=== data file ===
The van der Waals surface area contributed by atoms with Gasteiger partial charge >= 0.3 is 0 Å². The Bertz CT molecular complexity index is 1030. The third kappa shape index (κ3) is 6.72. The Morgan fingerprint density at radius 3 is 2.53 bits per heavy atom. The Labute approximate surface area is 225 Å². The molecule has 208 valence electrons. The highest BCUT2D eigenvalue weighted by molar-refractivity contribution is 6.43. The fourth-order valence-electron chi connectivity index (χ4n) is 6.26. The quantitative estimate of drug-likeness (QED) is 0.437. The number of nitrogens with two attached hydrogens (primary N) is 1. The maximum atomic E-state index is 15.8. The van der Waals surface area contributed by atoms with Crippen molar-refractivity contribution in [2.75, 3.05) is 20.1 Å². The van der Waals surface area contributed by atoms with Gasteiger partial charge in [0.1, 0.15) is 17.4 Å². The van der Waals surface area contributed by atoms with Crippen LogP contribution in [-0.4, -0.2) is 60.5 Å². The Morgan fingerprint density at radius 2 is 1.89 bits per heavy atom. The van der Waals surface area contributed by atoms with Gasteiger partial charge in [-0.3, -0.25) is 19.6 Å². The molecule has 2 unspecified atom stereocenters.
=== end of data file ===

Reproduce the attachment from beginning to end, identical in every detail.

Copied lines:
The van der Waals surface area contributed by atoms with Gasteiger partial charge >= 0.3 is 0 Å². The Bertz CT molecular complexity index is 1030. The third kappa shape index (κ3) is 6.72. The Morgan fingerprint density at radius 3 is 2.53 bits per heavy atom. The Labute approximate surface area is 225 Å². The molecule has 208 valence electrons. The highest BCUT2D eigenvalue weighted by molar-refractivity contribution is 6.43. The fourth-order valence-electron chi connectivity index (χ4n) is 6.26. The quantitative estimate of drug-likeness (QED) is 0.437. The number of nitrogens with two attached hydrogens (primary N) is 1. The maximum atomic E-state index is 15.8. The van der Waals surface area contributed by atoms with Crippen molar-refractivity contribution in [2.75, 3.05) is 20.1 Å². The van der Waals surface area contributed by atoms with Gasteiger partial charge in [0.1, 0.15) is 17.4 Å². The van der Waals surface area contributed by atoms with Crippen LogP contribution in [-0.4, -0.2) is 60.5 Å². The Morgan fingerprint density at radius 2 is 1.89 bits per heavy atom. The van der Waals surface area contributed by atoms with Gasteiger partial charge in [-0.3, -0.25) is 19.6 Å². The molecule has 2 unspecified atom stereocenters.